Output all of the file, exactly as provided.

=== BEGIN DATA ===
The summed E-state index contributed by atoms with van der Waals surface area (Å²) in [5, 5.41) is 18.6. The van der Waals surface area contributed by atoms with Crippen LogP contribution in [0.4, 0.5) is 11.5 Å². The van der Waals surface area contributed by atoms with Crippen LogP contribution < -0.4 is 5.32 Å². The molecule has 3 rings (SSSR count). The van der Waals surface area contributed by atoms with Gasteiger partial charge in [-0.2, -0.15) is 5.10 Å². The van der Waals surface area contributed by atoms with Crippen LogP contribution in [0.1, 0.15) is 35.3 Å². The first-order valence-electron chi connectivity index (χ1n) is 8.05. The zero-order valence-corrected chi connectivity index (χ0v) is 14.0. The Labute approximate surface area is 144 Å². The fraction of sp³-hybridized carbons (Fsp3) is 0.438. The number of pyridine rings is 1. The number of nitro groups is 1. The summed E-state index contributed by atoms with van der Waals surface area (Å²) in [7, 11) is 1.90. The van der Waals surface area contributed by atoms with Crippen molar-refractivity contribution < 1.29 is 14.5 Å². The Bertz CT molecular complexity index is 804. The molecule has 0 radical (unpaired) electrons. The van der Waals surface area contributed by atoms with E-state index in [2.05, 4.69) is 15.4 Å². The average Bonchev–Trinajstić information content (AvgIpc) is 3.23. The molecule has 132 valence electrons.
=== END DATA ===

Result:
The summed E-state index contributed by atoms with van der Waals surface area (Å²) in [5, 5.41) is 18.6. The van der Waals surface area contributed by atoms with Crippen LogP contribution in [0.4, 0.5) is 11.5 Å². The van der Waals surface area contributed by atoms with Crippen LogP contribution < -0.4 is 5.32 Å². The molecule has 3 rings (SSSR count). The van der Waals surface area contributed by atoms with Gasteiger partial charge in [-0.2, -0.15) is 5.10 Å². The van der Waals surface area contributed by atoms with Crippen LogP contribution in [0.1, 0.15) is 35.3 Å². The first-order valence-electron chi connectivity index (χ1n) is 8.05. The zero-order valence-corrected chi connectivity index (χ0v) is 14.0. The Labute approximate surface area is 144 Å². The fraction of sp³-hybridized carbons (Fsp3) is 0.438. The number of pyridine rings is 1. The number of nitro groups is 1. The summed E-state index contributed by atoms with van der Waals surface area (Å²) in [7, 11) is 1.90. The van der Waals surface area contributed by atoms with Crippen molar-refractivity contribution < 1.29 is 14.5 Å². The Bertz CT molecular complexity index is 804. The molecule has 0 radical (unpaired) electrons. The van der Waals surface area contributed by atoms with E-state index in [2.05, 4.69) is 15.4 Å². The average Bonchev–Trinajstić information content (AvgIpc) is 3.23. The molecule has 132 valence electrons.